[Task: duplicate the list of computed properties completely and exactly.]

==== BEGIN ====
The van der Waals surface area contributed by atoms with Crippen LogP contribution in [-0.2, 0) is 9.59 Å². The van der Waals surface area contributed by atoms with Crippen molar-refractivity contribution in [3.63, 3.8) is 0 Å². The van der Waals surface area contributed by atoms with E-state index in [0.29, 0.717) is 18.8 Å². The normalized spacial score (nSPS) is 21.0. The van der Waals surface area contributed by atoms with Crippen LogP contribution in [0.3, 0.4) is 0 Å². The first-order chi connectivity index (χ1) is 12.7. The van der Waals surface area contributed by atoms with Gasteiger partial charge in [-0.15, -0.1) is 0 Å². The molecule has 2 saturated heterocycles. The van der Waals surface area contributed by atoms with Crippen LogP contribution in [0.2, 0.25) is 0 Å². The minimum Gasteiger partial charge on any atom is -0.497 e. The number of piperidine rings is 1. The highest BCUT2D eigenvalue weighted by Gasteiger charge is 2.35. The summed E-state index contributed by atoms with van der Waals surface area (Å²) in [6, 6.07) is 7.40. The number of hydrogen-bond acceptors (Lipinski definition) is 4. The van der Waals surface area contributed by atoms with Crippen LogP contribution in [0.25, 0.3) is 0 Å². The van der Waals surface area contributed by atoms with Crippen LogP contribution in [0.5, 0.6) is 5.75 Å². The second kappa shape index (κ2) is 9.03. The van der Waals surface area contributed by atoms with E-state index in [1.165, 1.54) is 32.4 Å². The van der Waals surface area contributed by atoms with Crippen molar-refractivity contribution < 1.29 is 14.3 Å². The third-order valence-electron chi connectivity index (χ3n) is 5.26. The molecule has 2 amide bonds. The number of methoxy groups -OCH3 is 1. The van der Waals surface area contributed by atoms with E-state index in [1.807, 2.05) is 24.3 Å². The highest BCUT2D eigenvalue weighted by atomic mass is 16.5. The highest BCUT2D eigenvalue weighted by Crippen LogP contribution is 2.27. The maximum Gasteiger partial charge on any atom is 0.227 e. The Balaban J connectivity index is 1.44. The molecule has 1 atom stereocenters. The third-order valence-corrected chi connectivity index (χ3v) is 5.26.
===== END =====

The van der Waals surface area contributed by atoms with Crippen LogP contribution in [-0.2, 0) is 9.59 Å². The van der Waals surface area contributed by atoms with Crippen molar-refractivity contribution in [3.63, 3.8) is 0 Å². The van der Waals surface area contributed by atoms with E-state index in [0.29, 0.717) is 18.8 Å². The normalized spacial score (nSPS) is 21.0. The van der Waals surface area contributed by atoms with Crippen LogP contribution in [0.3, 0.4) is 0 Å². The first-order chi connectivity index (χ1) is 12.7. The van der Waals surface area contributed by atoms with Gasteiger partial charge in [-0.15, -0.1) is 0 Å². The molecule has 2 saturated heterocycles. The van der Waals surface area contributed by atoms with Crippen LogP contribution in [0.2, 0.25) is 0 Å². The minimum Gasteiger partial charge on any atom is -0.497 e. The number of piperidine rings is 1. The highest BCUT2D eigenvalue weighted by Gasteiger charge is 2.35. The summed E-state index contributed by atoms with van der Waals surface area (Å²) in [6, 6.07) is 7.40. The number of hydrogen-bond acceptors (Lipinski definition) is 4. The van der Waals surface area contributed by atoms with Crippen LogP contribution in [0.25, 0.3) is 0 Å². The van der Waals surface area contributed by atoms with Crippen LogP contribution in [0.5, 0.6) is 5.75 Å². The second kappa shape index (κ2) is 9.03. The van der Waals surface area contributed by atoms with E-state index in [1.165, 1.54) is 32.4 Å². The van der Waals surface area contributed by atoms with Crippen molar-refractivity contribution < 1.29 is 14.3 Å². The third-order valence-electron chi connectivity index (χ3n) is 5.26. The molecule has 2 amide bonds. The number of methoxy groups -OCH3 is 1. The van der Waals surface area contributed by atoms with E-state index in [1.807, 2.05) is 24.3 Å². The highest BCUT2D eigenvalue weighted by atomic mass is 16.5. The highest BCUT2D eigenvalue weighted by Crippen LogP contribution is 2.27. The maximum Gasteiger partial charge on any atom is 0.227 e. The Balaban J connectivity index is 1.44. The molecule has 1 atom stereocenters. The third-order valence-corrected chi connectivity index (χ3v) is 5.26.